(Here’s proof of our dorkiness- part of my team during a wildlife training session hence the snake)

But by going to all of the training sessions for forestry and aquatics, I ended up learned a lot about wetland mitigation and restoration.

My friend who did the aquatics has long forgotten all of the random extensive knowledge he knew about indicator species in ponds and lakes and I barely can recall any facts about Missouri trees and my identification skills are on the down slope.

But! The information I learned about wetlands has really stuck with me for some unexplained reason and I still really enjoy looking into wetland projects and reading up on it.

Essentially what wetland mitigation is defined as is the creation or enhancement of wetlands to offset impacts of other systems.

Wetlands are recognized as an important factor in keeping ecosystems in tact. The EPA refers to wetlands as an “essential tool” to ensure the “health of America’s watershed.”

Wetlands have many more benefits than just being a nice fixture in nature. They fight the battle against flooding by absorbing overflow, store and filter storm water by absorbing excess nutrients, sediment, and other pollutants. They also replenish groundwater, and they harbor migrating birds along with being a home for a diverse number of species including some endangered species.

So wetland mitigation and restoration has become something that is very important for different communities and areas around the US, like Missouri where 87% of wetlands have been destroyed since the European settlers came.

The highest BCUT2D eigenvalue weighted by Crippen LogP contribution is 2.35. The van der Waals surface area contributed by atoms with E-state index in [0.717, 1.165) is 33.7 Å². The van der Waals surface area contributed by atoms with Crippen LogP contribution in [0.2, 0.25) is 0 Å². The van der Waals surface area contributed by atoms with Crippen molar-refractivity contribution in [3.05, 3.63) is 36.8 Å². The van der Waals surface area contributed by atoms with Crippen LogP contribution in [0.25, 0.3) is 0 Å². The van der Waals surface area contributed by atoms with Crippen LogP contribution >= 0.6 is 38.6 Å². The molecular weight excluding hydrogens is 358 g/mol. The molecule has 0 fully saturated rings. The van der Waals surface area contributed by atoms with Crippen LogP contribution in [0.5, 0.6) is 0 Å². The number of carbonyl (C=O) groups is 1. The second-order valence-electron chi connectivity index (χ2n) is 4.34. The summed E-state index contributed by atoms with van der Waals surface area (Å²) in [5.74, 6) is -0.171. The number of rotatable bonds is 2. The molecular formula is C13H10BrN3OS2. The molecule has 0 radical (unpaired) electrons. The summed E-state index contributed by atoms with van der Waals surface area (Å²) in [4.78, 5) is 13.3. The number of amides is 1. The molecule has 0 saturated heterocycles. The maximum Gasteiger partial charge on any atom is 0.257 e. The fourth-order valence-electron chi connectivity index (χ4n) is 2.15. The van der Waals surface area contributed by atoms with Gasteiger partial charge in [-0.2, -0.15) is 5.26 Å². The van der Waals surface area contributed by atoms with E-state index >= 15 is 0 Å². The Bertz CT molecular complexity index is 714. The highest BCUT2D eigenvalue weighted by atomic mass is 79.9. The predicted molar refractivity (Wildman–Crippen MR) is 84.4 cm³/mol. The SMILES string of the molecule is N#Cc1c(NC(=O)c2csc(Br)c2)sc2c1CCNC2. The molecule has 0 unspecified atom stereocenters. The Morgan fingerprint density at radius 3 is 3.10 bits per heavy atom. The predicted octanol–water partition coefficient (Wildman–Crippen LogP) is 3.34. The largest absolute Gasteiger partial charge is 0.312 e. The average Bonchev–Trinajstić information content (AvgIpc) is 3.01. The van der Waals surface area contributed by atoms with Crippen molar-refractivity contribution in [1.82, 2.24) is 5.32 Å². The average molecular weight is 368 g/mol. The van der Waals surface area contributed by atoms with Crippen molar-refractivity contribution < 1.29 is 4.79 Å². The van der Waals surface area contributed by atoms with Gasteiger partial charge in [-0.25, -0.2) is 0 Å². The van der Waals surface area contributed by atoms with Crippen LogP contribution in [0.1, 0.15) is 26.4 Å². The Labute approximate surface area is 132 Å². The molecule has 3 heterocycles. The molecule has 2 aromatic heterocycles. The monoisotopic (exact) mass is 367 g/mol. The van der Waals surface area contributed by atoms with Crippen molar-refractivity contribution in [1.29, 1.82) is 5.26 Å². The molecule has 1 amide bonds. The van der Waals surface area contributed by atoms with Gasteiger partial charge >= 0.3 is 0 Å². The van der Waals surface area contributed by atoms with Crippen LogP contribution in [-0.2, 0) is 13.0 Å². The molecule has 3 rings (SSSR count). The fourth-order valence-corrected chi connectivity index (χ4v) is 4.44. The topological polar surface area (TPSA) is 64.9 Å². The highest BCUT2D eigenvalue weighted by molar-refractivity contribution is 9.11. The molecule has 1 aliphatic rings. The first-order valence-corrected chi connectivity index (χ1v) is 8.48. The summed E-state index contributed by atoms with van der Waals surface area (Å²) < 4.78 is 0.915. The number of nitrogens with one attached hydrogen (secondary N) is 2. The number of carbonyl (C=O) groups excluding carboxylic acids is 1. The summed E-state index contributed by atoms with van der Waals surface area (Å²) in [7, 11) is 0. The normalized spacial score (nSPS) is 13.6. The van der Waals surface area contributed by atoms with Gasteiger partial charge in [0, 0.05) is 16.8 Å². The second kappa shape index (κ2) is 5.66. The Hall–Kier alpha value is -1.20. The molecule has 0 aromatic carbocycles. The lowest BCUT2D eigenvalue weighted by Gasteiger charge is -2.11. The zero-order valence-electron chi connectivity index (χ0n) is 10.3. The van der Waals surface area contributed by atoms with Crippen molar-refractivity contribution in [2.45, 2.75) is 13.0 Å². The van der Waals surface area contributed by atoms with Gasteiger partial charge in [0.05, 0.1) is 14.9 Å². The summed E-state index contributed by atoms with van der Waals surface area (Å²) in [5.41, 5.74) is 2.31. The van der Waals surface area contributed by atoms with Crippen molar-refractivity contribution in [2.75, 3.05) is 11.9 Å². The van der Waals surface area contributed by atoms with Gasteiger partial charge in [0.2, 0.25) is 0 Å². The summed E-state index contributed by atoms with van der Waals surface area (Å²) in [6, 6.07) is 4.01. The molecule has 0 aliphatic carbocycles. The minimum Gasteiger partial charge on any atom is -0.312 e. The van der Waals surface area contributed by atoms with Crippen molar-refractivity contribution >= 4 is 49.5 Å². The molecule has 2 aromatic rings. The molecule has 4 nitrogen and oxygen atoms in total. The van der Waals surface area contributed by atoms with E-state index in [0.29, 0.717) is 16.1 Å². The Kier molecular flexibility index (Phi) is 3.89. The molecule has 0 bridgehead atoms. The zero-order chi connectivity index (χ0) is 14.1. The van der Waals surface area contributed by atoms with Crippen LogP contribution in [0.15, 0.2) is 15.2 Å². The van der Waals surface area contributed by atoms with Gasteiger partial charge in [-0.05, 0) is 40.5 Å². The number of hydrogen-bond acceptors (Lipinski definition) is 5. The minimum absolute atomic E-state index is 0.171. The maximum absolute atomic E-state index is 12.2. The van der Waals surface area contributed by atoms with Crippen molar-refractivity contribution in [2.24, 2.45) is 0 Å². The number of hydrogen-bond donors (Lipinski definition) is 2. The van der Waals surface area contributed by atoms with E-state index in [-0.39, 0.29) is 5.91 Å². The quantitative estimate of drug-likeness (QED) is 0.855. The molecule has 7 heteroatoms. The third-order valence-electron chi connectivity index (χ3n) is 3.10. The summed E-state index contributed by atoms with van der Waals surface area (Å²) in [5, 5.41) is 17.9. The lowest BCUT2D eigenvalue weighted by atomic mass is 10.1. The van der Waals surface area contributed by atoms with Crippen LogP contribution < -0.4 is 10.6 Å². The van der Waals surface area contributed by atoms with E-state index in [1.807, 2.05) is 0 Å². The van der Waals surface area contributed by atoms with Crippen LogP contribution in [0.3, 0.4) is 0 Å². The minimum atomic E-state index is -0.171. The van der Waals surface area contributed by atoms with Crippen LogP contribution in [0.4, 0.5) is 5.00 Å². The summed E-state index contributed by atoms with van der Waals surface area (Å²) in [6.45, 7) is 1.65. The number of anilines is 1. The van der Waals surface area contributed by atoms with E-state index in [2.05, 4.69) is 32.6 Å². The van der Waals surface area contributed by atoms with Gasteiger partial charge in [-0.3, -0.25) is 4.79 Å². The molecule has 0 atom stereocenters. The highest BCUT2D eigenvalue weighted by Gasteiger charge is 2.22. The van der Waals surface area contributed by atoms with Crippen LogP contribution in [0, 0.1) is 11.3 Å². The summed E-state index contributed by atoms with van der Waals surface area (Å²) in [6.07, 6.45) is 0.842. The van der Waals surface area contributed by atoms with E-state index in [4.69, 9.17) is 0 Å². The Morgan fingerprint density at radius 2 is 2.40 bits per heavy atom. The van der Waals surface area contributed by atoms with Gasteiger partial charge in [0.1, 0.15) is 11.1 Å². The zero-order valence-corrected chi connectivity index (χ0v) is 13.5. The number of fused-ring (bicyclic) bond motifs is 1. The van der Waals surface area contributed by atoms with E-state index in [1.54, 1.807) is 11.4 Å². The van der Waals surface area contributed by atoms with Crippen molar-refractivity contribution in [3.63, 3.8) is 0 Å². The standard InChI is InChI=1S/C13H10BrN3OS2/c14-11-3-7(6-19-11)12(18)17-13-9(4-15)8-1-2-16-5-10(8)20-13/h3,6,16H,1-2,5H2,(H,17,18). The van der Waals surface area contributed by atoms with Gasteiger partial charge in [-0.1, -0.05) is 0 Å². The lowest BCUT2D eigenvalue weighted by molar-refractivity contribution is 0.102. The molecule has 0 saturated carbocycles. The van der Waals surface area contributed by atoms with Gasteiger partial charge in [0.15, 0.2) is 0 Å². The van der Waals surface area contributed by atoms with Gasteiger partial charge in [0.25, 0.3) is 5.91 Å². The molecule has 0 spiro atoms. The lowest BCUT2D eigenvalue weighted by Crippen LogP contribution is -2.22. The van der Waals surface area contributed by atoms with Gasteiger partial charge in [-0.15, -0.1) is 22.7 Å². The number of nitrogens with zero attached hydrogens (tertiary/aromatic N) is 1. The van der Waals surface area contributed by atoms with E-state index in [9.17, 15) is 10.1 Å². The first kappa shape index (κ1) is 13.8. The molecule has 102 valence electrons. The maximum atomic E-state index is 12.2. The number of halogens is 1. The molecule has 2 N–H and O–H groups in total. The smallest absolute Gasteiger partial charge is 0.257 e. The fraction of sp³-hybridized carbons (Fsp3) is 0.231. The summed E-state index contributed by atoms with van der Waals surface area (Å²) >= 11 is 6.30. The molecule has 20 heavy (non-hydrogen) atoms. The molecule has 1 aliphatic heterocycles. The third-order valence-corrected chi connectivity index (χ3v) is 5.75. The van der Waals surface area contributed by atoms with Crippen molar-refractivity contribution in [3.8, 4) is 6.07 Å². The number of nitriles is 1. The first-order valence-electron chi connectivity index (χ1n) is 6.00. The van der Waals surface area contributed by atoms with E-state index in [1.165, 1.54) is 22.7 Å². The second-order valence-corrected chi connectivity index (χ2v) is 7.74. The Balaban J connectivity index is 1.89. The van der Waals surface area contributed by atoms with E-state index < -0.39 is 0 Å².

In the United States a 50% loss of wetlands has occurred and currently 60,000 acres are lost annually.

The EPA actually has a policy called the No Net Loss policy that helps with wetland preservation. The policy’s purpose is to balance the amount of wetlands lost due to economic development by keeping the total acreage of wetlands in the US consistent with no increase of decrease.

For example, the Shaw Nature Reserve, where I originally learned about wetlands, two wetland ponds were built in 2005 to mitigate the damage done to a preexisting wetland when building a new sewer line.

The information on wetlands that I learned and my interest in wetlands in general have stuck with me since my days of environment because I really like the idea of this give and take cycle that wetland mitigation provides.

A lot of times we see natural areas destroyed when construction comes through, but with wetland reservation and mitigation there is a need to replace what was taken and there’s something to be said for that.

I wish that every time we took from an ecosystem would could make up our net loss but since wetlands are considered the most biologically diverse ecosystem and since they provide functions outside of just a pretty habitat, the No Net Loss policy is a good place to start.


Most of my information from this post came from The Shaw Nature Reserve’s website and the EPA’s website.